• Caryophyllales;
  • capacitance;
  • pressure-volume curve;
  • saturated water content;
  • water relations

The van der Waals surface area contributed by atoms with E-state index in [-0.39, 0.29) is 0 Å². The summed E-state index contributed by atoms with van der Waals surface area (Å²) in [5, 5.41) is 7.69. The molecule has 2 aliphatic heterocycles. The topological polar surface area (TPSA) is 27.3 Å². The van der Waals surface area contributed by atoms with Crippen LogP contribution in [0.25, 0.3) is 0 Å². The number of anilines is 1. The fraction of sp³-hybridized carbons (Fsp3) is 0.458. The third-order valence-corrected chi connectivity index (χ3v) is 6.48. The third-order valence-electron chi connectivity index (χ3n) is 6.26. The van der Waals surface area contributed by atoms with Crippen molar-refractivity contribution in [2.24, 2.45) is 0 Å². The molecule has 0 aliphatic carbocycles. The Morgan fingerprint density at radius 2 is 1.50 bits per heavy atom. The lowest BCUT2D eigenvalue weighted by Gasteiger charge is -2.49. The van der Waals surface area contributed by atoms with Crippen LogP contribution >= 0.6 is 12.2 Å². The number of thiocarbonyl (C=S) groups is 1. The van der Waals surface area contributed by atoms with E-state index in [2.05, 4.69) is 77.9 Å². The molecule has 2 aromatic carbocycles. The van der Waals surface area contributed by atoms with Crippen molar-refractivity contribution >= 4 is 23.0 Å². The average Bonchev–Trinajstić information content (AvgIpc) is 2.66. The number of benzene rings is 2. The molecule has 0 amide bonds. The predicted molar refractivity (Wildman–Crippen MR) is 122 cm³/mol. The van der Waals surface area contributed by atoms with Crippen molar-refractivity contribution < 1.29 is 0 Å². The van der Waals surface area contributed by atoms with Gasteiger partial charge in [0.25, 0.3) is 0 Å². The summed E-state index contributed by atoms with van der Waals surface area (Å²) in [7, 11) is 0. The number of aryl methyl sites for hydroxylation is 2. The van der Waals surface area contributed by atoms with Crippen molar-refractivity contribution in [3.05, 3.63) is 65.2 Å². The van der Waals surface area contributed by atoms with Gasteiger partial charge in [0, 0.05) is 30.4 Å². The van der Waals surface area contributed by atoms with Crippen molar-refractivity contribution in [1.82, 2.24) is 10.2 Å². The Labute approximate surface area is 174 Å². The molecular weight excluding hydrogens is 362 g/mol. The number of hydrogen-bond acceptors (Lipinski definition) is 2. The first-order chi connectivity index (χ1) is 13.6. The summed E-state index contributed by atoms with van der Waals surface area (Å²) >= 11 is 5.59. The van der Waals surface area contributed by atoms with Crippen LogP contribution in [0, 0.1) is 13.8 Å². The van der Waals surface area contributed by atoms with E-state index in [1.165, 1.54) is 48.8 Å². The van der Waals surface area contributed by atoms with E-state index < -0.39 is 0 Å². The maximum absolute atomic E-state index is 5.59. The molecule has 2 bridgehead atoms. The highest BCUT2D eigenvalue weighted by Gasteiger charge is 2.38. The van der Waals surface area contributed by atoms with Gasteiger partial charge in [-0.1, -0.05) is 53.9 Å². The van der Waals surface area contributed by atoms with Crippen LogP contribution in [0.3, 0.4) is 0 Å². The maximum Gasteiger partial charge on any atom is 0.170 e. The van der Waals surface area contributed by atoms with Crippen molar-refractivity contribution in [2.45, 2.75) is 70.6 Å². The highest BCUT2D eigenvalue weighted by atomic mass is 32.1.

Quantification of succulence should ideally convey information about physiological function and yet also be straightforward to measure. While important aspects of succulence and its physiological consequences may be quantified using parameters derived from pressure–volume (P-V) curves, this technique applied to succulent tissues is difficult, time consuming and generally not suitable for large comparative datasets. We performed P-V curves on leaves of 25 taxa from across Caryophyllales and compared the results with direct measures of saturated water content (SWCmeas), the ratio of water mass at full saturation to tissue dry mass, for the same taxa. SWCmeas was significantly related to relative capacitance, the most physiologically relevant parameter describing tissue succulence. We developed a linear model describing SWCmeas as a function of relative capacitance and leaf volume, which is also supported when accounting for the phylogenetic relationships among taxa. These results indicate that SWCmeas is a suitable proxy for tissue succulence, and that both cellular properties and variation in gross morphology contribute towards a plant's relative water storage capacity. Quantifying SWCmeas across many taxa showing variation in tissue succulence will provide a new avenue for exploring the evolutionary dynamics of this important ecological adaptation.